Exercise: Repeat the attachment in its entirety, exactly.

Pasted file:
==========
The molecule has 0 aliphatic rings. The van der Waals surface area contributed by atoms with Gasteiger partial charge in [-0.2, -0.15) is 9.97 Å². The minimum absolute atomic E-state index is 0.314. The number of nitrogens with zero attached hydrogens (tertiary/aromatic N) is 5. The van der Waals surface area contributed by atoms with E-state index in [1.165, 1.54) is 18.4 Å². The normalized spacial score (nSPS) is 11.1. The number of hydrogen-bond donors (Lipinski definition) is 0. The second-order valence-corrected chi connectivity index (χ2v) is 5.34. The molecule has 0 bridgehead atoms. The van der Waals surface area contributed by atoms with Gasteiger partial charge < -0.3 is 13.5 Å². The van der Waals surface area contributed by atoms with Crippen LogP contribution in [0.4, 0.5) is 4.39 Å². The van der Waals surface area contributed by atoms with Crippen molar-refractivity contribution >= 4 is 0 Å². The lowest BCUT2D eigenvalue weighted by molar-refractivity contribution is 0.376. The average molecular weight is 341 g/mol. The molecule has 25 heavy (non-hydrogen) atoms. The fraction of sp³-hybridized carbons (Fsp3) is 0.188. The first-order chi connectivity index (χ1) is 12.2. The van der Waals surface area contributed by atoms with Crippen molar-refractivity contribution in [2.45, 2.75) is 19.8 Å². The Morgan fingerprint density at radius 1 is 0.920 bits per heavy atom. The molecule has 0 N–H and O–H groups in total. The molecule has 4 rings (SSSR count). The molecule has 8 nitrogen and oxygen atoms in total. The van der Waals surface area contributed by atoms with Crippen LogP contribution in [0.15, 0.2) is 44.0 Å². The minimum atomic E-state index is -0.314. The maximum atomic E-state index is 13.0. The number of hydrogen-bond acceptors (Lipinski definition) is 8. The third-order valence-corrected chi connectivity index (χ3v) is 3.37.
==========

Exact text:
The molecule has 0 aliphatic rings. The van der Waals surface area contributed by atoms with Gasteiger partial charge in [-0.2, -0.15) is 9.97 Å². The minimum absolute atomic E-state index is 0.314. The number of nitrogens with zero attached hydrogens (tertiary/aromatic N) is 5. The van der Waals surface area contributed by atoms with E-state index in [1.165, 1.54) is 18.4 Å². The normalized spacial score (nSPS) is 11.1. The number of hydrogen-bond donors (Lipinski definition) is 0. The second-order valence-corrected chi connectivity index (χ2v) is 5.34. The molecule has 0 bridgehead atoms. The van der Waals surface area contributed by atoms with Gasteiger partial charge < -0.3 is 13.5 Å². The van der Waals surface area contributed by atoms with Crippen LogP contribution in [0.4, 0.5) is 4.39 Å². The van der Waals surface area contributed by atoms with Crippen molar-refractivity contribution >= 4 is 0 Å². The lowest BCUT2D eigenvalue weighted by molar-refractivity contribution is 0.376. The average molecular weight is 341 g/mol. The molecule has 25 heavy (non-hydrogen) atoms. The fraction of sp³-hybridized carbons (Fsp3) is 0.188. The first-order chi connectivity index (χ1) is 12.2. The van der Waals surface area contributed by atoms with Crippen molar-refractivity contribution in [2.45, 2.75) is 19.8 Å². The Morgan fingerprint density at radius 1 is 0.920 bits per heavy atom. The molecule has 0 N–H and O–H groups in total. The molecule has 4 rings (SSSR count). The molecule has 8 nitrogen and oxygen atoms in total. The van der Waals surface area contributed by atoms with Crippen LogP contribution in [0.15, 0.2) is 44.0 Å². The minimum atomic E-state index is -0.314. The maximum atomic E-state index is 13.0. The number of hydrogen-bond acceptors (Lipinski definition) is 8. The third-order valence-corrected chi connectivity index (χ3v) is 3.37.